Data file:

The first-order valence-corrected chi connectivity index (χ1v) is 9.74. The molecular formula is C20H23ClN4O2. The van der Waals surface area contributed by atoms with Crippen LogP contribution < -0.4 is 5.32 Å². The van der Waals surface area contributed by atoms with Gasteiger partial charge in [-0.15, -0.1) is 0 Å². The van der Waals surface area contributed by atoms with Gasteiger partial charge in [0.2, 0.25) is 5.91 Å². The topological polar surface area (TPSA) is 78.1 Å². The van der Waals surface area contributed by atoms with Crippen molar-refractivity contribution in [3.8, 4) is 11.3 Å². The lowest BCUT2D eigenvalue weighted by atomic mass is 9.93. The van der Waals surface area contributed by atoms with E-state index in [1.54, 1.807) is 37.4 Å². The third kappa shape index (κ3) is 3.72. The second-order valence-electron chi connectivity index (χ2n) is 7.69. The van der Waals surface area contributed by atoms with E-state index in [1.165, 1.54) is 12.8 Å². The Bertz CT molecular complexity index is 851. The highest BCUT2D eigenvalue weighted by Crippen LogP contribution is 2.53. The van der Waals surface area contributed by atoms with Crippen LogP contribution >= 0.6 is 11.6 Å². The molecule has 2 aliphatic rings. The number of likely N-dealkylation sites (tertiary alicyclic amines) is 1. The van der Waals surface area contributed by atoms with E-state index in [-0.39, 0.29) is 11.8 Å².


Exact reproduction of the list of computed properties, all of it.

The first-order valence-corrected chi connectivity index (χ1v) is 9.74. The molecular formula is C20H23ClN4O2. The van der Waals surface area contributed by atoms with Crippen LogP contribution < -0.4 is 5.32 Å². The van der Waals surface area contributed by atoms with Gasteiger partial charge in [-0.15, -0.1) is 0 Å². The van der Waals surface area contributed by atoms with Gasteiger partial charge in [0.2, 0.25) is 5.91 Å². The topological polar surface area (TPSA) is 78.1 Å². The van der Waals surface area contributed by atoms with Crippen molar-refractivity contribution in [3.8, 4) is 11.3 Å². The lowest BCUT2D eigenvalue weighted by atomic mass is 9.93. The van der Waals surface area contributed by atoms with E-state index in [1.54, 1.807) is 37.4 Å². The third kappa shape index (κ3) is 3.72. The second-order valence-electron chi connectivity index (χ2n) is 7.69. The van der Waals surface area contributed by atoms with E-state index in [1.165, 1.54) is 12.8 Å². The Bertz CT molecular complexity index is 851. The highest BCUT2D eigenvalue weighted by Crippen LogP contribution is 2.53. The van der Waals surface area contributed by atoms with Crippen LogP contribution >= 0.6 is 11.6 Å². The molecule has 2 aliphatic rings. The number of likely N-dealkylation sites (tertiary alicyclic amines) is 1. The van der Waals surface area contributed by atoms with E-state index in [-0.39, 0.29) is 11.8 Å².